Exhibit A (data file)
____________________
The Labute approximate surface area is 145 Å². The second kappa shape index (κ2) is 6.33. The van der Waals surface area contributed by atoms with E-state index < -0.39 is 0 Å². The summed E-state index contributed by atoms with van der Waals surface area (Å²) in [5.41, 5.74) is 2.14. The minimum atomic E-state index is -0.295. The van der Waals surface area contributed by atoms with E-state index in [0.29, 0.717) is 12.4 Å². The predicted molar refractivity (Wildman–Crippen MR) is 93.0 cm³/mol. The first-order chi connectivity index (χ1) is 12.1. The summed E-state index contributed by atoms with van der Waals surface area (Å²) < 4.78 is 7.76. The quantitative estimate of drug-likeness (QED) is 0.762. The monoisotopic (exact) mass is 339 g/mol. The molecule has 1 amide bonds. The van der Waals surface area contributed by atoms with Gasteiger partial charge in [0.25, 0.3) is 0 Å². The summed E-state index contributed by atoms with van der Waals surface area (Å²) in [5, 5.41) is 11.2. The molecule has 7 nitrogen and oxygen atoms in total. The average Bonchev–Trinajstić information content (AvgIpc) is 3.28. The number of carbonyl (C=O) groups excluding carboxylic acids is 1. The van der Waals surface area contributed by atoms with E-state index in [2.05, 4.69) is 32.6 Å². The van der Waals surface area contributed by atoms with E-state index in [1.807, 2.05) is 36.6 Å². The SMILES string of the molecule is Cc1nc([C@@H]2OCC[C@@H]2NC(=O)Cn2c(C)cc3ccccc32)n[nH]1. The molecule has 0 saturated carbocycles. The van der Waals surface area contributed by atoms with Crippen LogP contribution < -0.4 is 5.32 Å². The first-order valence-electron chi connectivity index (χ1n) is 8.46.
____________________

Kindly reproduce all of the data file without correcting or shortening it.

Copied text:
The Labute approximate surface area is 145 Å². The second kappa shape index (κ2) is 6.33. The van der Waals surface area contributed by atoms with E-state index < -0.39 is 0 Å². The summed E-state index contributed by atoms with van der Waals surface area (Å²) in [5.41, 5.74) is 2.14. The minimum atomic E-state index is -0.295. The van der Waals surface area contributed by atoms with E-state index in [0.29, 0.717) is 12.4 Å². The predicted molar refractivity (Wildman–Crippen MR) is 93.0 cm³/mol. The first-order chi connectivity index (χ1) is 12.1. The summed E-state index contributed by atoms with van der Waals surface area (Å²) < 4.78 is 7.76. The quantitative estimate of drug-likeness (QED) is 0.762. The monoisotopic (exact) mass is 339 g/mol. The molecule has 1 amide bonds. The van der Waals surface area contributed by atoms with Gasteiger partial charge in [0.25, 0.3) is 0 Å². The summed E-state index contributed by atoms with van der Waals surface area (Å²) in [5, 5.41) is 11.2. The molecule has 7 nitrogen and oxygen atoms in total. The average Bonchev–Trinajstić information content (AvgIpc) is 3.28. The number of carbonyl (C=O) groups excluding carboxylic acids is 1. The van der Waals surface area contributed by atoms with E-state index in [2.05, 4.69) is 32.6 Å². The van der Waals surface area contributed by atoms with E-state index in [1.807, 2.05) is 36.6 Å². The SMILES string of the molecule is Cc1nc([C@@H]2OCC[C@@H]2NC(=O)Cn2c(C)cc3ccccc32)n[nH]1. The molecule has 0 saturated carbocycles. The van der Waals surface area contributed by atoms with Crippen LogP contribution < -0.4 is 5.32 Å². The first-order valence-electron chi connectivity index (χ1n) is 8.46.